A few weeks ago we drove out to visit my brother in law out on the Oregon Coast. We had heard that Bandon is one of the stormiest beaches on the West Coast, but we lucked out: about 30 minutes after we arrived at the South Jetty Park the clouds cleared up, the wind died down, and it was a warm, beautiful day. A surfer paddled out to catch the waist-high peaks forming against the south side of the jetty, and locals walked their dogs down the beach while their kids scurried over the fort-sized boulders scattered randomly around. I had a hard time remembering this was Oregon and not Southern California.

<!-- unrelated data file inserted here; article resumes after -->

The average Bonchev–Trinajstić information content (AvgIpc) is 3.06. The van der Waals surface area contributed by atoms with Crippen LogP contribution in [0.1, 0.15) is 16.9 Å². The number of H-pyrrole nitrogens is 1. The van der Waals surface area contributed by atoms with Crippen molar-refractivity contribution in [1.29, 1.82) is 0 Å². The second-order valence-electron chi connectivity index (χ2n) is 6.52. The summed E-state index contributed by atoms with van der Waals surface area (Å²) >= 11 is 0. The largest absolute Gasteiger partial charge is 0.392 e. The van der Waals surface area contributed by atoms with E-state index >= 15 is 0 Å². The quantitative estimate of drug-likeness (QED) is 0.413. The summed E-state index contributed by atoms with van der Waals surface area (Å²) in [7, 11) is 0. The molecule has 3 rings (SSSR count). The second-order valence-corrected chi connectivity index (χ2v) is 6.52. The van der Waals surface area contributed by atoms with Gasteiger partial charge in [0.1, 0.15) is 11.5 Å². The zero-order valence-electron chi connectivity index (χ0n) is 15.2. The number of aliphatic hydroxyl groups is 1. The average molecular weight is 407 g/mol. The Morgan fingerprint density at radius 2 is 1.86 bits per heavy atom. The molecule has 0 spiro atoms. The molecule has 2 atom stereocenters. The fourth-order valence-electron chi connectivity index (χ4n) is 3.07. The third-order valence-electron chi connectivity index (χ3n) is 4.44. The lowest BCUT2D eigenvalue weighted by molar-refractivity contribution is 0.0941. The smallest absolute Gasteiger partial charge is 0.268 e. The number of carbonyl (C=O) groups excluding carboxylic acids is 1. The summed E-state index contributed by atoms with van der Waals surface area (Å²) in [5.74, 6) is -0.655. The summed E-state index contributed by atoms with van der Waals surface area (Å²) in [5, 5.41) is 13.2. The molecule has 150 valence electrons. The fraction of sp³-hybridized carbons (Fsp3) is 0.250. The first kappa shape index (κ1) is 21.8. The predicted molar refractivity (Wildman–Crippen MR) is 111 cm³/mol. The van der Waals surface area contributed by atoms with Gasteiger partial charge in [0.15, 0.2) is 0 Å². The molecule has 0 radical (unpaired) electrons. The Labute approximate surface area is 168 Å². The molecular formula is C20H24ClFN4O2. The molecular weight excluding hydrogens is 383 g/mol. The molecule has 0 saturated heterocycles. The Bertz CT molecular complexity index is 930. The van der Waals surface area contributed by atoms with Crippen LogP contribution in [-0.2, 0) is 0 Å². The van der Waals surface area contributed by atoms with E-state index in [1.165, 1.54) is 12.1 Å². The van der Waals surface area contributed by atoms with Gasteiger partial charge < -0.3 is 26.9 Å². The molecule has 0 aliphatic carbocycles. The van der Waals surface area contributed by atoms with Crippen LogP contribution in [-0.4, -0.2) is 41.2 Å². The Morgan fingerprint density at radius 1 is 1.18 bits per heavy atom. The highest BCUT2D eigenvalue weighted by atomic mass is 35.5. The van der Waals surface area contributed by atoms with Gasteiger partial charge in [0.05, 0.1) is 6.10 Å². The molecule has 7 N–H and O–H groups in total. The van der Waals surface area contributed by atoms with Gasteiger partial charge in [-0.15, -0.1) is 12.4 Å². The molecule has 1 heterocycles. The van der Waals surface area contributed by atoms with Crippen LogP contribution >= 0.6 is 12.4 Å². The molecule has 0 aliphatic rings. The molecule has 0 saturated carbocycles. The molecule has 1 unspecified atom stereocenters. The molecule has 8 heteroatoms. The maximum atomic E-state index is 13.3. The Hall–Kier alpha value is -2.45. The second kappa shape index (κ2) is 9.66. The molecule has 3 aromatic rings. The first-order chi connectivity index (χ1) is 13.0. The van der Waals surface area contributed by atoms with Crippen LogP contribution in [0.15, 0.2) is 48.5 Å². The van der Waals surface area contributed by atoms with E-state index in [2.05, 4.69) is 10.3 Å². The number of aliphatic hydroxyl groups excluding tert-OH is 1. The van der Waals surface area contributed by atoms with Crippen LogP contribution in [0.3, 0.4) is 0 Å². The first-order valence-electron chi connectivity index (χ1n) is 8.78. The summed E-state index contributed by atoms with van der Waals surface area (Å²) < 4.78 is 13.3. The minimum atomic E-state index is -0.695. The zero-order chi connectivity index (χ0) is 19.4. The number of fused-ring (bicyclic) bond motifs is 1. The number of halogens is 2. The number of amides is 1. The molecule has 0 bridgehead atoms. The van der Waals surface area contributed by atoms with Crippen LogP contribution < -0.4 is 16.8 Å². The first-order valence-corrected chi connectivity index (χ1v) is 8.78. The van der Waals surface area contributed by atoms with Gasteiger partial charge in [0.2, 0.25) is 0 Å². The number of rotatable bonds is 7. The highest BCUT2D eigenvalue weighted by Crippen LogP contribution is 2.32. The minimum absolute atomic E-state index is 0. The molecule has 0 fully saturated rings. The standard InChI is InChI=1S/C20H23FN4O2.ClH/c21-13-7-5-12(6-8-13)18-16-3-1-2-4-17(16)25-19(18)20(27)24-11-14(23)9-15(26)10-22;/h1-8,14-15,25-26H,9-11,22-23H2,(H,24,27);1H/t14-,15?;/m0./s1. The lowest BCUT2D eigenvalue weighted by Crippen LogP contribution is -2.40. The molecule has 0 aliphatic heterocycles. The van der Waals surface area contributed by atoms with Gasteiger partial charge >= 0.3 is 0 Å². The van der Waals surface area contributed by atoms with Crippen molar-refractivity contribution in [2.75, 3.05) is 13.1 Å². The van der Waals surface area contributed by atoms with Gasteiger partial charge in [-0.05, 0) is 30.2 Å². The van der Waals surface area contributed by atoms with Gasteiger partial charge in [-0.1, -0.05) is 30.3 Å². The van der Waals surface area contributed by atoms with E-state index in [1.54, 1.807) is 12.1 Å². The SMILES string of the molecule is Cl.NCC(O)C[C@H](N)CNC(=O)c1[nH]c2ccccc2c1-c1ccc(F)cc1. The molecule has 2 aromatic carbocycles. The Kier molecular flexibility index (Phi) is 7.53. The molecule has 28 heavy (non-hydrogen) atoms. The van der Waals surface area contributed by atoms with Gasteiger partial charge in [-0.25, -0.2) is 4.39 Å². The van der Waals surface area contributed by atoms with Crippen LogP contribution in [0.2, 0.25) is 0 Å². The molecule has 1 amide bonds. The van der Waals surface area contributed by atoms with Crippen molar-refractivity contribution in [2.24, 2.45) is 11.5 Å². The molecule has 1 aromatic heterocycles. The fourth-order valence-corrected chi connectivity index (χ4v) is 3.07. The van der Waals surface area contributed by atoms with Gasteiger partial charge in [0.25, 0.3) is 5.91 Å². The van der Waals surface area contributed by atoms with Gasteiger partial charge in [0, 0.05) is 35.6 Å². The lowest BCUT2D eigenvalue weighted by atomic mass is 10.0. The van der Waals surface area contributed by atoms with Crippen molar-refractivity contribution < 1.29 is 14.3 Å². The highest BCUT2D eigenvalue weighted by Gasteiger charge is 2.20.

We saw a few people picking through the pebbles in the sand and asked them what they were looking for. I hadn’t known this before, but Bandon is an excellent place to collect wave-tumbled agate and petrified wood. So Tanner and started hunting for rocks.
We waded up to our knees in the surf and dug into the sand to expose the layer of pebbles a few inches down. The retreating water scattered the rocks around, allowing us to pick through and find any worthwhile specimens. In 30 minutes we found a few quarter-sized pieces of attractive, black and white petrified wood which a local informed us was myrtle. We also found a handful of smaller agate pieces. I let the kids take everything but a piece of the myrtle wood, which is now sitting on my desk.